Although winter might officially be here, this year’s rainfall has been significantly lower than in previous years. The last 6 months have had little to no substantial rainfall leading to almost no moisture in the soil which is leaving farmers concerned. Many across the state have been dry seeding and are not sure how they are going to get through the rest of the season with little rain due in sight — leaving many to create significant changes to the cropping program. According to Wagin Farmer Ben Ball “The way this season is panning out, we are in danger of burning a bit of money.

Mr Ball has had to change his 2019 program to abide by the dry climate. Previously he planned to put in 500 hectares of canola, but with no summer rain, there was no subsoil moisture to be able to put into the growth for the crop. He has had to make dramatic changes to his program as the lack of moisture has deterred him from cropping canola.

Traditionally lupins have always been a consistent part of the program with up to a third of their crop in lupin. Mr Ball says “Lupins don’t like a dry start, finish or frost. When they are good, they are excellent, but when they are poor, they are very poor.” This has led to the demise in hectares they have put in because of the variabilities being too high to crop. With farmers having to dry seed as a result of the lack of rainfall. There are plenty worried about the germination of their crops.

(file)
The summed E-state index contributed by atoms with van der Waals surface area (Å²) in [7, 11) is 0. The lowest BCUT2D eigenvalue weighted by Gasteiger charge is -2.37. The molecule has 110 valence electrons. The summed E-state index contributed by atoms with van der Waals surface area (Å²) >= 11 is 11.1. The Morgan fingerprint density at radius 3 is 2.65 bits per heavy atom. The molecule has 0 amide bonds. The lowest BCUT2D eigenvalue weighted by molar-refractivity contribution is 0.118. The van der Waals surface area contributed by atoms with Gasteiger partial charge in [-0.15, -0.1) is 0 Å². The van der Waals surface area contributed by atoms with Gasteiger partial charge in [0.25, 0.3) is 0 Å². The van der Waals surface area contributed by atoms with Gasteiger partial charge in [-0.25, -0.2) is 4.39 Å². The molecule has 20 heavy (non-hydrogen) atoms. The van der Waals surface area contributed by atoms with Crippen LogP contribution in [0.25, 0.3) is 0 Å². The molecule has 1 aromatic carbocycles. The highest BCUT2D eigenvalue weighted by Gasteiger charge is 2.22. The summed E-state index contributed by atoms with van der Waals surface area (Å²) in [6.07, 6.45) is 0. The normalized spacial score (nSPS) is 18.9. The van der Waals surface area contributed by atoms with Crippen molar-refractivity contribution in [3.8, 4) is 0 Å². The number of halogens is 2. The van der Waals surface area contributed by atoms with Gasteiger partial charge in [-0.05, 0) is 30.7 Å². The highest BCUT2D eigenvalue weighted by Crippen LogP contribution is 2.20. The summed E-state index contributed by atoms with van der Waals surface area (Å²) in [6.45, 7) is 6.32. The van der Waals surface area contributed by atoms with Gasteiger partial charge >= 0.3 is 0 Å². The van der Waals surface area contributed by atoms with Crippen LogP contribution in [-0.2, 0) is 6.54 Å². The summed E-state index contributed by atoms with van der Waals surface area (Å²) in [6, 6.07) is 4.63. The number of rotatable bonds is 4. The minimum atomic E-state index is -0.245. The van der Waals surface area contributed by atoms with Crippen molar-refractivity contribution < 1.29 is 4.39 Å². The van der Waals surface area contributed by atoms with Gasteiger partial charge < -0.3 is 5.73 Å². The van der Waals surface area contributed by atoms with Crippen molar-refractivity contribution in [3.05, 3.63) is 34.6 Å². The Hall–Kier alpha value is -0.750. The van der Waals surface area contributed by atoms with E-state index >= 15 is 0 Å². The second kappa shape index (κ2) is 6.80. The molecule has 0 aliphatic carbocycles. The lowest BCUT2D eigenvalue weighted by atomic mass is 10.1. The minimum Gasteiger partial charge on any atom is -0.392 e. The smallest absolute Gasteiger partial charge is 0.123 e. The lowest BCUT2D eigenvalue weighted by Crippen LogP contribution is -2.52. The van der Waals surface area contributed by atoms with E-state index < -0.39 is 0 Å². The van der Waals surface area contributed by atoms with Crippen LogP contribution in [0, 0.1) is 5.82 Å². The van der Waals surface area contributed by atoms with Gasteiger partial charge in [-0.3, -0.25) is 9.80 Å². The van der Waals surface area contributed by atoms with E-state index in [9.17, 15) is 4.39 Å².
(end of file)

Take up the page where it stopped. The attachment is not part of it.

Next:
The Bureau of Metrology has predicted a warm and dry winter for the South-East. Which coincides with Grain Industry Association of Western Australia (GIWA) releasing reports saying the intended canola areas had decreased with only 1.4 million hectares of canola production planned. BOM Spokesmen Neil Bennett stated “We’ve had a very dry autumn, but we also had a very dry summer and late spring” “It’s been an exceptionally long dry period and that has meant it is unlike previous years where we have had rainfall in the summer season” “We didn’t see that this year”.

Perth posted its second-driest May on record as it collected 17.8mm. These conditions are certainly putting the pressure on farmers. Welcomed rainfall hit over the weekend which was seen across the Midwest and Wheatbelt including Southern Cross who scored 14.2mm, Cunderdin with 10.5mm and Dalwallinu with 10mm. Luke Rushby from the Wheatbelt who works for CBH said: “Any rain out this way is good for the farmers,”.

Source: Farm Weekly, Dry could see lots of money burnt – Travis King,
ABC, Perth weather shows the second-driest May on record as winter starts with a warm stretch – Irena Ceranic

MALDI-ID attending WORLD Agri-Tech Innovation Summit


We are attending the World Agri-Tech Innovation Summit in San Francisco. The theme this year is to turn disruptive technology into business strategy, through partnerships and collaborations. We are keen to understand what the rest of the world is focusing on in agriculture. Finding partnerships is our goal and understanding where MALDI-ID can play internationally.